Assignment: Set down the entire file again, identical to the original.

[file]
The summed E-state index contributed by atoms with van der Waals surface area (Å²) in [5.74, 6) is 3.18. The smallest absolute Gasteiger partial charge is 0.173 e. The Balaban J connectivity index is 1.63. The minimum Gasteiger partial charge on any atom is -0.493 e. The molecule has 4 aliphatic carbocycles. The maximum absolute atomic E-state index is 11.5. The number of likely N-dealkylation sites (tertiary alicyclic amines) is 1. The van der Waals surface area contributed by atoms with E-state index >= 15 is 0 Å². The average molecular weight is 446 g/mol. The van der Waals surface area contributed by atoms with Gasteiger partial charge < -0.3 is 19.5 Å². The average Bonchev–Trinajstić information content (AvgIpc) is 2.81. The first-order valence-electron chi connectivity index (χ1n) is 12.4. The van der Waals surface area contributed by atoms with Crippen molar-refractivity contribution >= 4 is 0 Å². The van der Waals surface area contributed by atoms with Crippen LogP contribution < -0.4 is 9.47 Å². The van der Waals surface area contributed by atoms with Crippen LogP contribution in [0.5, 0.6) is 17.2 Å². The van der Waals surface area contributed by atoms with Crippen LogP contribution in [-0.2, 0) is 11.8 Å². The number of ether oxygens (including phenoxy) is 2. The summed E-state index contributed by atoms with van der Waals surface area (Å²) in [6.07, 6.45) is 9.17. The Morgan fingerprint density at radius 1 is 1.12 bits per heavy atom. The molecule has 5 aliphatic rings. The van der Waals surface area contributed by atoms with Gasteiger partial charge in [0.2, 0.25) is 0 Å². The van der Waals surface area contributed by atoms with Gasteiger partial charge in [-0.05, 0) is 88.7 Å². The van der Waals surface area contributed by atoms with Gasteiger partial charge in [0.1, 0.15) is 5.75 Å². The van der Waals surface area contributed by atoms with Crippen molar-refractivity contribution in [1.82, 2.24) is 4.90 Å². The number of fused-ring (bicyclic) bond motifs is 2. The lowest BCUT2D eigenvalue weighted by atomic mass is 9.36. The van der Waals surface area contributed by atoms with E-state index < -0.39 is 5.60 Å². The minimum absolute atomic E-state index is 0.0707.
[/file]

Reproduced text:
The summed E-state index contributed by atoms with van der Waals surface area (Å²) in [5.74, 6) is 3.18. The smallest absolute Gasteiger partial charge is 0.173 e. The Balaban J connectivity index is 1.63. The minimum Gasteiger partial charge on any atom is -0.493 e. The molecule has 4 aliphatic carbocycles. The maximum absolute atomic E-state index is 11.5. The number of likely N-dealkylation sites (tertiary alicyclic amines) is 1. The van der Waals surface area contributed by atoms with E-state index >= 15 is 0 Å². The average molecular weight is 446 g/mol. The van der Waals surface area contributed by atoms with Gasteiger partial charge < -0.3 is 19.5 Å². The average Bonchev–Trinajstić information content (AvgIpc) is 2.81. The first-order valence-electron chi connectivity index (χ1n) is 12.4. The van der Waals surface area contributed by atoms with Crippen molar-refractivity contribution >= 4 is 0 Å². The van der Waals surface area contributed by atoms with Crippen LogP contribution < -0.4 is 9.47 Å². The van der Waals surface area contributed by atoms with Crippen LogP contribution in [0.5, 0.6) is 17.2 Å². The van der Waals surface area contributed by atoms with Crippen LogP contribution in [-0.2, 0) is 11.8 Å². The number of ether oxygens (including phenoxy) is 2. The summed E-state index contributed by atoms with van der Waals surface area (Å²) in [6.07, 6.45) is 9.17. The Morgan fingerprint density at radius 1 is 1.12 bits per heavy atom. The molecule has 5 aliphatic rings. The van der Waals surface area contributed by atoms with Gasteiger partial charge in [0.2, 0.25) is 0 Å². The van der Waals surface area contributed by atoms with Gasteiger partial charge in [-0.05, 0) is 88.7 Å². The van der Waals surface area contributed by atoms with Gasteiger partial charge in [0.1, 0.15) is 5.75 Å². The van der Waals surface area contributed by atoms with Crippen molar-refractivity contribution in [1.82, 2.24) is 4.90 Å². The number of fused-ring (bicyclic) bond motifs is 2. The lowest BCUT2D eigenvalue weighted by atomic mass is 9.36. The van der Waals surface area contributed by atoms with E-state index < -0.39 is 5.60 Å². The minimum absolute atomic E-state index is 0.0707.